Let’s consider how we could use our understanding of needs in the selection process to communicate with our loved ones more effectively. Take for example that we are feeling particularly disconnected from a friend. Because our perception of what is happening is based on our own needs at that time, our perception may not match up with our friend's perception of the situation. As an example, imagine a friend in a hurry to get to work, but doing their best to be kind and communicative. This friend may not notice that because they are in a hurry, their communication seems terse or abrupt. Should you communicate to that friend that you are feeling especially lonely or isolated? Communicating our needs and perceptions of the situation with each other is a positive step. If your friend knows you feel unsure or concerned about the relationship, perhaps they will take extra care to check in with you or make an effort to not be so short on replies via text. Effective communication means that instead of jumping to conclusions, we recognize our needs, identify what would help fulfill them, and then use interpersonal communication. This will help to avoid hurt feelings, and instead go towards building maintaining a healthy relationship. Other influences on our perceptions include our interests and expectations.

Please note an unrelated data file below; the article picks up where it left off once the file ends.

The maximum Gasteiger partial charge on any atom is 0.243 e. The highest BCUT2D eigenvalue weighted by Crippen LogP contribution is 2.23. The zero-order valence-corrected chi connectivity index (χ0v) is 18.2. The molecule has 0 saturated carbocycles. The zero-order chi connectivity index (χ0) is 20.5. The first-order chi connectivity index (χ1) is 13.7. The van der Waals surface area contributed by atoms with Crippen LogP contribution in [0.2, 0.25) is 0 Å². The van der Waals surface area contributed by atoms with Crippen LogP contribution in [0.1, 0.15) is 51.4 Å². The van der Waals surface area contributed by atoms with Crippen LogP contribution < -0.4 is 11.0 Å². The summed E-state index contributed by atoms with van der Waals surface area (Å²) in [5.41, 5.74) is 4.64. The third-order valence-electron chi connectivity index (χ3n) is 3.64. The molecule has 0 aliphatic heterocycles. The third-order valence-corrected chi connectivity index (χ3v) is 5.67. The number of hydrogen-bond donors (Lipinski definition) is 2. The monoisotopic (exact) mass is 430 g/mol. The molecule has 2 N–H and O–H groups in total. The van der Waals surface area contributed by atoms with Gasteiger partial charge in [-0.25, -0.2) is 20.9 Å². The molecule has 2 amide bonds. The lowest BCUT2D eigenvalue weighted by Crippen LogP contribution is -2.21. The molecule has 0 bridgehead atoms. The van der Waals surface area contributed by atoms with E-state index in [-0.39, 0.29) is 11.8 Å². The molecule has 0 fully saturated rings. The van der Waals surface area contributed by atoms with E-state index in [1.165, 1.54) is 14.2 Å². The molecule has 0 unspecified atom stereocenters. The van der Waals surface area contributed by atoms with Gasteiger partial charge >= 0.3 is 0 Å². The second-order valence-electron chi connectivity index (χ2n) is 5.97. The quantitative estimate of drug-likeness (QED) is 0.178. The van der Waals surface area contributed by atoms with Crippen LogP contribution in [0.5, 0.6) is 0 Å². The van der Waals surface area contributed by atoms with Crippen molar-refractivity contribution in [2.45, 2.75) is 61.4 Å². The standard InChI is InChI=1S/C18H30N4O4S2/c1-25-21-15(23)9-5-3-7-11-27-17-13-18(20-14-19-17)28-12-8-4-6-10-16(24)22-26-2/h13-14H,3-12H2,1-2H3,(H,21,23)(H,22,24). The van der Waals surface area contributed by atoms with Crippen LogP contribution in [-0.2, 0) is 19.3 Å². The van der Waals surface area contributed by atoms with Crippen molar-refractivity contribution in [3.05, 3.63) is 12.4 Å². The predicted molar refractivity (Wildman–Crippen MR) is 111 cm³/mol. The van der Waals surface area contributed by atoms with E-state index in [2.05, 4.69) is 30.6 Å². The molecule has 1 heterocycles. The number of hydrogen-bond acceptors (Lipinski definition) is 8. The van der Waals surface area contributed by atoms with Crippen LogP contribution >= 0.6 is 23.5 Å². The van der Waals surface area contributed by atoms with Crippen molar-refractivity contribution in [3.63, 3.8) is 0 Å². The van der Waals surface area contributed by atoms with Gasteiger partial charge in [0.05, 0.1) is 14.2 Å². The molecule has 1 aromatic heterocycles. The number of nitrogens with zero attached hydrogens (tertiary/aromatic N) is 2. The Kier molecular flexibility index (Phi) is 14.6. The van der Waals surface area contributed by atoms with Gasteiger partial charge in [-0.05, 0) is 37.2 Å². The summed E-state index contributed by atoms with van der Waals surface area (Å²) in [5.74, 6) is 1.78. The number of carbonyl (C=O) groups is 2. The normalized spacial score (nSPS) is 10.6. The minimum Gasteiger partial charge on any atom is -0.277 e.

Checking In: Basic Needs

    Let’s take a moment to check in with ourselves as we read this chapter.

    woman holding an ice cream cone and smiling
    Figure \(\PageIndex{2a}\): Eating ice Cream by Megan Bucknall on Unsplash
    close up of a man in a black shirt, asleep on an open book
    Figure \(\PageIndex{2b}\): Asleep on books by Matheus Farias on Unsplash
    How Are You Feeling?

    If you are tired, hungry, busy, stressed, or distracted, you may be having a hard time focusing on this chapter. If you are calm, warm, comfortable, and focused, you may have a better time tuning in with our concepts.

    Take a moment to scan your senses. Is there anything you could do at this moment to alter your state for a favorable outcome: the ability to enjoy and understand learning about the perception process as you read more?